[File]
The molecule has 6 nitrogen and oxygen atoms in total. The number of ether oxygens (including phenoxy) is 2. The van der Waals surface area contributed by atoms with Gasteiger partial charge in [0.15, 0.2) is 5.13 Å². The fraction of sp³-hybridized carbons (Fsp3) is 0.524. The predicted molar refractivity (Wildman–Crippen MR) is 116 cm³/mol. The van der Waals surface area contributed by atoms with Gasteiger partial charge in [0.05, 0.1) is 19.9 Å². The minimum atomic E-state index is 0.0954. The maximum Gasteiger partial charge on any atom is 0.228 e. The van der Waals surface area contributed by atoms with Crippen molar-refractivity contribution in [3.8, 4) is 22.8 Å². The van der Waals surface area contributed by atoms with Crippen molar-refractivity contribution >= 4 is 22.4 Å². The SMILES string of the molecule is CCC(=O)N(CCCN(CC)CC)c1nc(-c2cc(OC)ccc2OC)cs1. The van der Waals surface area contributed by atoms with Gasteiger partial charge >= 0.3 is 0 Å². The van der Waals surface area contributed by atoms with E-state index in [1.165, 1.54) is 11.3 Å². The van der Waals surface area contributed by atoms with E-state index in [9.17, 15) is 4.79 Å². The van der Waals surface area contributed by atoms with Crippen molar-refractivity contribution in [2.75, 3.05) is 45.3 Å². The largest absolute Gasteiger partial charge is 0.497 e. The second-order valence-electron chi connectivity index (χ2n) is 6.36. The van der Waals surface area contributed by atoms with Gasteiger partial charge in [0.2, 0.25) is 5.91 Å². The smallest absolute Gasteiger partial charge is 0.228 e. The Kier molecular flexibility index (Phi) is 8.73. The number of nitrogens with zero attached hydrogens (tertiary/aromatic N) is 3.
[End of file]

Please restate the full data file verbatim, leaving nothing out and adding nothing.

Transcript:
The molecule has 6 nitrogen and oxygen atoms in total. The number of ether oxygens (including phenoxy) is 2. The van der Waals surface area contributed by atoms with Gasteiger partial charge in [0.15, 0.2) is 5.13 Å². The fraction of sp³-hybridized carbons (Fsp3) is 0.524. The predicted molar refractivity (Wildman–Crippen MR) is 116 cm³/mol. The van der Waals surface area contributed by atoms with Gasteiger partial charge in [0.05, 0.1) is 19.9 Å². The minimum atomic E-state index is 0.0954. The maximum Gasteiger partial charge on any atom is 0.228 e. The van der Waals surface area contributed by atoms with Crippen molar-refractivity contribution in [3.8, 4) is 22.8 Å². The van der Waals surface area contributed by atoms with Crippen molar-refractivity contribution >= 4 is 22.4 Å². The SMILES string of the molecule is CCC(=O)N(CCCN(CC)CC)c1nc(-c2cc(OC)ccc2OC)cs1. The van der Waals surface area contributed by atoms with Gasteiger partial charge >= 0.3 is 0 Å². The van der Waals surface area contributed by atoms with E-state index in [1.165, 1.54) is 11.3 Å². The van der Waals surface area contributed by atoms with E-state index in [9.17, 15) is 4.79 Å². The van der Waals surface area contributed by atoms with Crippen molar-refractivity contribution in [2.75, 3.05) is 45.3 Å². The largest absolute Gasteiger partial charge is 0.497 e. The second-order valence-electron chi connectivity index (χ2n) is 6.36. The van der Waals surface area contributed by atoms with Gasteiger partial charge in [0.2, 0.25) is 5.91 Å². The smallest absolute Gasteiger partial charge is 0.228 e. The Kier molecular flexibility index (Phi) is 8.73. The number of nitrogens with zero attached hydrogens (tertiary/aromatic N) is 3.